So…SheaMoisture released this online video, and many of the brand’s black women customers aren’t having it.
I think few people are begrudging SheaMoisture for seeking to expand its customer base. But it’s interesting to me that making this product appealing to the “mainstream” (read: white women) means lessening the presence of black folks in its advertising. (Carol’s Daughter, apparently, has undergone a similar phenomenon.) It’s a pretty tired trope at this point: gain a following among black consumers but abandon them once you seek to make it big, so to speak.
On a broader level, as a business journalist, I’m interested in two things:
- I think on some level there has been a move away from racial demographic-based marketing. Now it’s about psychographics and more specific affinity-based segments, from what I’m seeing. There’s some rationale for that: the customer profile for, say, a Luster’s Pink buyer probably looks quite different from the profile for a SheaMoisture buyer. (For one, the latter is more expensive.)
- The notion that Afrocentric spaces cannot be inclusive ones is quite odd to me, especially given the extraordinary influence of hip-hop culture. (There’s lots to say about business influence, co-opting, etc., but I think it’s very fair to say the culture is primarily driven by black folks.) Yet this idea persists in so many arenas, from this ad, which claims inclusivity yet doesn’t feature any dark-skinned or kinky-haired women, to criticism of the #BlackLivesMatter movement, in which it’s claimed that the emphasis on black lives is somehow an affront to non-black people.
I’ve spoken to several other natural-hair-care* entrepreneurs, most of whom are black women. Several of them discussed their initial surprise when they saw that women of other races and ethnicities were flocking to their products. Most described their marketing approach as driven by social media and user-generated content (e.g. customers sharing photos of their hair and videos of their styling tips), hence representing their customer base by default. All acknowledged the personal origins of their companies (i.e. they began making hair products for their own hair needs) and their predominantly black and female customer bases, while noting their desire to welcome customers outside that group.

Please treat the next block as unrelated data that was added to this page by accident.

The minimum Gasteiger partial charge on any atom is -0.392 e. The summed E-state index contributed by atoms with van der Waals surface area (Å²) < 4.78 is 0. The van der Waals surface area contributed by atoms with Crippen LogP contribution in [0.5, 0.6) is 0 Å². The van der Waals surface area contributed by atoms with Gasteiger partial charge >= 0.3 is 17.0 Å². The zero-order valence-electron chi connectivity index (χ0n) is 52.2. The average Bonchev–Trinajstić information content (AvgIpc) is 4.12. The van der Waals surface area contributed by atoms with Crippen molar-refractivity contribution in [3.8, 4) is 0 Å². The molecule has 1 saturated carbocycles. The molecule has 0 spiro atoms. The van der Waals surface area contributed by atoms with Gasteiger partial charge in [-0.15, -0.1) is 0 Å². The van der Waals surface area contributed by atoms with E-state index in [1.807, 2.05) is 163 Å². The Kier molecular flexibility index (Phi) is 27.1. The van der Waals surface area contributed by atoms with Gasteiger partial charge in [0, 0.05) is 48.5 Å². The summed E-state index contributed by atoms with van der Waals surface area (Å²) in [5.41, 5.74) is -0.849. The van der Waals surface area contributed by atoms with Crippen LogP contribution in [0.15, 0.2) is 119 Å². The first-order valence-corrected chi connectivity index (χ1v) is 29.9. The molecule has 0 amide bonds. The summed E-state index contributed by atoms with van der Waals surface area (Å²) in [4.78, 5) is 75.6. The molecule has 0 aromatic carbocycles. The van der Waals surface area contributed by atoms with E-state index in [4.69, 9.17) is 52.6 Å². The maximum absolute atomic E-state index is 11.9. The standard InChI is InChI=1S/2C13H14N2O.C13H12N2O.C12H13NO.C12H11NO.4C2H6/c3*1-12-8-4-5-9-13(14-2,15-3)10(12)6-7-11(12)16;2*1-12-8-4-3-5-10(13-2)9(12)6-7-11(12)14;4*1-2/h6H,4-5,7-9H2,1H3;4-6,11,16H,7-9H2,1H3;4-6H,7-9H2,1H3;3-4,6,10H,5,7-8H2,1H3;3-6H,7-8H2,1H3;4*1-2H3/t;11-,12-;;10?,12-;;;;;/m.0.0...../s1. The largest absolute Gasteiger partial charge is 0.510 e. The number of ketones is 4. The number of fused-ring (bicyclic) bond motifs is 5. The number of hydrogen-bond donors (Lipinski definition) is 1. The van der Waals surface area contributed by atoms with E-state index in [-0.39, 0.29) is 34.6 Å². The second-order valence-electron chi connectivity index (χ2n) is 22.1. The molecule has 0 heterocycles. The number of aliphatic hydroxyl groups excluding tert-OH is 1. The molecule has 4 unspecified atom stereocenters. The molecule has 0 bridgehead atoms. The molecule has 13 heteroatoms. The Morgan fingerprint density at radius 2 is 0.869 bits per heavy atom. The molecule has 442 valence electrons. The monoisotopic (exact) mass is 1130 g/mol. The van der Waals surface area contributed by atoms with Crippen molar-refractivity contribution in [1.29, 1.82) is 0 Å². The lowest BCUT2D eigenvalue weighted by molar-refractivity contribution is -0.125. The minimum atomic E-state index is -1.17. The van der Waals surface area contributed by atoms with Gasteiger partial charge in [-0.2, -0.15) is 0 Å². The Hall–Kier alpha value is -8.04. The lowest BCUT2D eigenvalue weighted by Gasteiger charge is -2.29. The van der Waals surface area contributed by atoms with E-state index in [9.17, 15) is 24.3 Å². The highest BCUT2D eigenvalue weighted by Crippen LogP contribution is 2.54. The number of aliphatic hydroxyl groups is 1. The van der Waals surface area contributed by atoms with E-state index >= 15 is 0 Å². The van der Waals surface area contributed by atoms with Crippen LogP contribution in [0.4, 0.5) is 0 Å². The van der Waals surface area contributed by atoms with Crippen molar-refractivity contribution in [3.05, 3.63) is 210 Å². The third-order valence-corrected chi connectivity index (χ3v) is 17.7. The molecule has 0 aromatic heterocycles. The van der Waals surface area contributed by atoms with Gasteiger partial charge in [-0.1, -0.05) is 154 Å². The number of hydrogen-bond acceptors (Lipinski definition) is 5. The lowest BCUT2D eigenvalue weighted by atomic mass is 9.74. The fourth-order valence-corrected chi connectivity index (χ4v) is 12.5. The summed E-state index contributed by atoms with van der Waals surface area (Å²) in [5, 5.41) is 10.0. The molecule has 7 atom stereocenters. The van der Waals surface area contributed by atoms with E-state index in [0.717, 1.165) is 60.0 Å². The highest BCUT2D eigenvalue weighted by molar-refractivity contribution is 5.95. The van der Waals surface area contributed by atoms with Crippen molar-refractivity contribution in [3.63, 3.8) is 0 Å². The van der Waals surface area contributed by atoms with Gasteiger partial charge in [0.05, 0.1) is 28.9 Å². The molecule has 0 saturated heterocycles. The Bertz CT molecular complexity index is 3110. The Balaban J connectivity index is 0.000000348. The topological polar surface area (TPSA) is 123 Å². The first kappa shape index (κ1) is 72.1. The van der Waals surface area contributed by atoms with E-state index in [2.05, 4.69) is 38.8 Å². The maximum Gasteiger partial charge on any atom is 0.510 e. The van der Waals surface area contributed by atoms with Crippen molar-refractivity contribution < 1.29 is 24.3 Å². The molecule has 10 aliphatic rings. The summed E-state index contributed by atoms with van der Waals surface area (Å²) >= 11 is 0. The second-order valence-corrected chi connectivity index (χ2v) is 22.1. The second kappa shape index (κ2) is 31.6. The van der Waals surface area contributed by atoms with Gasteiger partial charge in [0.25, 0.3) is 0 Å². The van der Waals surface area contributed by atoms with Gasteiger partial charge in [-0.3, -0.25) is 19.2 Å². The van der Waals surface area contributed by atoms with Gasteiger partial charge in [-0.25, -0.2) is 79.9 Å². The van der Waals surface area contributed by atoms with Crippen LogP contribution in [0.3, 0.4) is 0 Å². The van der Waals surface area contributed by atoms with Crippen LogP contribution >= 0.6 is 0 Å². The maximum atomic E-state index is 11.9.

Indeed, achieving sales growth usually means tapping into new markets, yet any business must be careful not to alienate its core customers while doing so. The SheaMoisture kerfuffle demonstrates (once again) that black customers won’t tolerate perceived exploitation for the sake of racial solidarity. But why even flirt with such a marketing hazard? Reaching a broad customer base, in 2017, should not require erasing blackness.
*That label in itself is murky, given that now there’s another segment of “natural” hair products, i.e. juices and berries, that aren’t necessarily marketed to black women!
Update: SheaMoisture has issued an apology and removed the original video from its social media accounts.